"We have to think that every investment that we have is commercial and will generate economic impact first-time around," O'Callaghan said.

"So when somebody asks for follow on we would obviously look and say: 'how has this business done both commercially and in economic impact terms since the first time? Is it worthy of consideration for a follow-on investment?'"

After that, said O'Callaghan, ISIF would "need to see new additional economic impact arising, not just a continuation of the economic impact that was envisaged first time around".

It looks like Malin failed the test on at least one of those counts when it came to the placing in May, and it seems unlikely that this week's placing was any different.

It's probably safe to say that neither ISIF nor Woodford are jumping for joy about the company's performance.

Kevin Toland's honeymoon as Aryzta chief executive is well and truly over. The former Glanbia and DAA man got a bit of a tongue-lashing on an analysts' call this week.

The call came about after yet another profit warning from the embattled bakery business, which is embarking on an effective fire sale of assets as it seeks to get the business back on track.

On Thursday, Aryzta told investors that like-for-like full-year Ebitda, excluding currency effects and disposals, was going to be a stonking 15pc behind last year.

On a reported basis the decline is projected to be 20pc.

This attracted the ire of Societe Generale analyst Warren Ackerman, who let Toland have it with both barrels.

"This looks like a complete shambles and it's going to be very painful for your beleaguered shareholders yet again.

"Now, you didn't give any guidance previously because of lack of visibility, and then now you give us guidance for the first time and you're down 20pc offside from what you've thought you were going to deliver," he said.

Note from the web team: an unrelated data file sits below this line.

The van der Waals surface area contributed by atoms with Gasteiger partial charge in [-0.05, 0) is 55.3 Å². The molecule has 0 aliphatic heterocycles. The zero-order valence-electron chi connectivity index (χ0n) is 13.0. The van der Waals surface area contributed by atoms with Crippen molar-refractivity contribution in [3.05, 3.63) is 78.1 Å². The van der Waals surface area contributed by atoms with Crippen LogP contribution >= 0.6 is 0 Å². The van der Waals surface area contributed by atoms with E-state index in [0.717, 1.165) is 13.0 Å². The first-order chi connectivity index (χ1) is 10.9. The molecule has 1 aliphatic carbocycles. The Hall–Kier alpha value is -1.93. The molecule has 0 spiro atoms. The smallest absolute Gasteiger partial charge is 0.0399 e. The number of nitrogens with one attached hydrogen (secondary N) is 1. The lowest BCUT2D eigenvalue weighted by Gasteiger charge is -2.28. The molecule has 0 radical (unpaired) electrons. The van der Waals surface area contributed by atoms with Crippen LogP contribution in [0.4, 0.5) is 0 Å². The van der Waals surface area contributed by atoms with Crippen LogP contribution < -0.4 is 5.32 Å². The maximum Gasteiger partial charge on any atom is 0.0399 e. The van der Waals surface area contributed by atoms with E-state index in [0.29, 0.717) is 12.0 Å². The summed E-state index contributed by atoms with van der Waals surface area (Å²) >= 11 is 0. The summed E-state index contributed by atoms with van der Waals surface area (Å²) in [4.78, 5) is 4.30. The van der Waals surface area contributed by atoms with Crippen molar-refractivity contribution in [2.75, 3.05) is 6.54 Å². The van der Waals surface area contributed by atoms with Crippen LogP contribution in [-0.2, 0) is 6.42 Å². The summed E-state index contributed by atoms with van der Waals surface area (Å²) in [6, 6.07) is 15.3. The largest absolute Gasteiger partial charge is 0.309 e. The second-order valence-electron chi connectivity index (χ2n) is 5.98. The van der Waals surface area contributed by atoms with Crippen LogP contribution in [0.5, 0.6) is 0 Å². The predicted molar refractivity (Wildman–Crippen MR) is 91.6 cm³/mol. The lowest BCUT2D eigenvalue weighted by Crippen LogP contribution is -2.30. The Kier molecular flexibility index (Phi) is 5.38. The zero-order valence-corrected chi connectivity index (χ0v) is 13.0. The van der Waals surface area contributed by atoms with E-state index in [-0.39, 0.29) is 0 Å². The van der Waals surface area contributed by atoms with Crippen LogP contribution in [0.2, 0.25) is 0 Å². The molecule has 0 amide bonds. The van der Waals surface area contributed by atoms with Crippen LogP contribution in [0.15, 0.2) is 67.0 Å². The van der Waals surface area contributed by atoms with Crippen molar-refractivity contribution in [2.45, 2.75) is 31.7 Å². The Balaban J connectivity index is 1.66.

"So, my question really is, how can we have any confidence on your guidance? And can you just talk about the demand-supply planning signals within your business because these things keep hitting you.

"I know there's a new management team coming in, but is this supposed to be a stable company, this was not supposed to happen like this."

Toland said he took "slight exception" to the usage of the term "complete shambles", but acknowledged nevertheless that the profit warning was "difficult".

"I understand. I'm about as happy as you on it now at the moment... we're giving an update as quick as we're getting a sense of these issues," Toland said.

"We're committed to being clear, transparent and sharing where we're going - good or bad - with our shareholders and interested parties."

If things continue going as badly as they have been of late you would have to question whether Aryzta will survive in its current form or whether it might be broken up and sold off to the highest bidder.

Billions in shareholder value has been vaporised in the last couple of years and in the analysts' call Toland was speaking about how the rescue project is a multi-year endeavour.

One line in the profit warning was particularly worrisome: "Aryzta's successful refinancing ensures the group continues to be covenant compliant."

If a company feels it should say something like that, it's an indication that things are pretty challenged.

Toland has lots of harsh medicine to administer to get the company deleveraged and back on a platform for growth.

Sunday Indo Business